Geckos. Wherever you go, there they are, pretty much all over the world. So what’s the story on these geckos? And how do they hang on so easily, even in a hot, humid climate … and even on the walls of your shower?
A study published yesterday by the Proceedings of the National Academy of Sciences might just have an answer. A surprisingly large team of researchers at the University of Akron has been investigating all things gecko, thanks to funding by the National Science Foundation and the Goodyear Tire and Rubber Company. Apparently, if we can figure out how geckos do their thing, we can have better sticky tape and maybe tires that get a more secure grip.
And you thought geckos were only good for a pretty face to sell insurance.
Now, a word of warning is always mandatory with any study published on April Fools’ Day. And I’ll admit that the research in question doesn’t sound too too intense. According to their press release, it seems that the team “studied the clinging power of six geckos, which they outfitted with harnesses and tugged upon gently as the lizards clung to surfaces in wet and dry conditions.”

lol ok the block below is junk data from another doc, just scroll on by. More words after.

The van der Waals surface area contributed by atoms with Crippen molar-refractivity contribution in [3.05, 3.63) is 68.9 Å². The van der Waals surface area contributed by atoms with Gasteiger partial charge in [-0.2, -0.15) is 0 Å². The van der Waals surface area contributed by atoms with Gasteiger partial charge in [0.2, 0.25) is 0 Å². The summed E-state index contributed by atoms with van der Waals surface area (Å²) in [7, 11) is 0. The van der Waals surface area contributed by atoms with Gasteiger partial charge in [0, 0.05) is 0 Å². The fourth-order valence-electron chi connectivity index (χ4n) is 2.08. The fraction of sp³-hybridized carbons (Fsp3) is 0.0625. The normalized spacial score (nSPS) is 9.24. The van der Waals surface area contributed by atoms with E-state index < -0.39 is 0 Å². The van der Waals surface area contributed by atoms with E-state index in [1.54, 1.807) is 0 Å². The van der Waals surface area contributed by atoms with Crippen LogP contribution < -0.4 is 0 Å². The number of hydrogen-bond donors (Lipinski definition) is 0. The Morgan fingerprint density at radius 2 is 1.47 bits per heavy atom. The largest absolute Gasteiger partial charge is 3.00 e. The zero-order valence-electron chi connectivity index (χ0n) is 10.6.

Well, something’s being tugged, all right, but I think it’s my leg.
In any event, whether or not any miniature gecko harnesses actually existed, I think we can agree that it’s impressive that geckos can stick like glue to most surfaces, wet or dry, or even underwater. In a previous report, the UA team said that they’re engaged in ongoing research to figure it out so that they can develop synthetic materials that hold their own even when they’re soaked, something that would be especially useful for bandages and surgical materials used inside the human body.
And, in fact, they’ve already developed a gecko-inspired dry adhesive.
However, this member of the public has a modest suggestion for the researchers. The next time you publish research that involves geckos wearing harnesses, maybe don’t publish on April 1.
[wild Madagascar day gecko photos by Elaine Radford]